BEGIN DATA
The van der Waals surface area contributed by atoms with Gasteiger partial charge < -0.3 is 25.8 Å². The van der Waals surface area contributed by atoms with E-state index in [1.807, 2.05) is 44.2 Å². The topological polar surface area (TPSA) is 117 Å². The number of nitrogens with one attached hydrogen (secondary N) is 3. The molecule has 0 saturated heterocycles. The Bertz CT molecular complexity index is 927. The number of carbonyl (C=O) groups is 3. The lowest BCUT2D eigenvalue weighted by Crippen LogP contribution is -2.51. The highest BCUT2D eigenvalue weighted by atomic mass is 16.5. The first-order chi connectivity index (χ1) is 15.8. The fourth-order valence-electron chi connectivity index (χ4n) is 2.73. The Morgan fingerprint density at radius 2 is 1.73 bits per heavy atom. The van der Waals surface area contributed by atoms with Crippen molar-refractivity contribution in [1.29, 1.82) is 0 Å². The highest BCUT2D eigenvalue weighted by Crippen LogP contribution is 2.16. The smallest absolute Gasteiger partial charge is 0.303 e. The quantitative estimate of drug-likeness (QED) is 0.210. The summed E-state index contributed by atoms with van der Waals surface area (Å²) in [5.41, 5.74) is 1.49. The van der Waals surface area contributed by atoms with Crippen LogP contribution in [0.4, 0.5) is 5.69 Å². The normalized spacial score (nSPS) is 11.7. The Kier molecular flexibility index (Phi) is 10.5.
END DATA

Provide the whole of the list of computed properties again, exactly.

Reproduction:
The van der Waals surface area contributed by atoms with Gasteiger partial charge < -0.3 is 25.8 Å². The van der Waals surface area contributed by atoms with E-state index in [1.807, 2.05) is 44.2 Å². The topological polar surface area (TPSA) is 117 Å². The number of nitrogens with one attached hydrogen (secondary N) is 3. The molecule has 0 saturated heterocycles. The Bertz CT molecular complexity index is 927. The number of carbonyl (C=O) groups is 3. The lowest BCUT2D eigenvalue weighted by Crippen LogP contribution is -2.51. The highest BCUT2D eigenvalue weighted by atomic mass is 16.5. The first-order chi connectivity index (χ1) is 15.8. The fourth-order valence-electron chi connectivity index (χ4n) is 2.73. The Morgan fingerprint density at radius 2 is 1.73 bits per heavy atom. The van der Waals surface area contributed by atoms with Crippen molar-refractivity contribution in [1.29, 1.82) is 0 Å². The highest BCUT2D eigenvalue weighted by Crippen LogP contribution is 2.16. The smallest absolute Gasteiger partial charge is 0.303 e. The quantitative estimate of drug-likeness (QED) is 0.210. The summed E-state index contributed by atoms with van der Waals surface area (Å²) in [5.41, 5.74) is 1.49. The van der Waals surface area contributed by atoms with Crippen LogP contribution in [0.4, 0.5) is 5.69 Å². The normalized spacial score (nSPS) is 11.7. The Kier molecular flexibility index (Phi) is 10.5.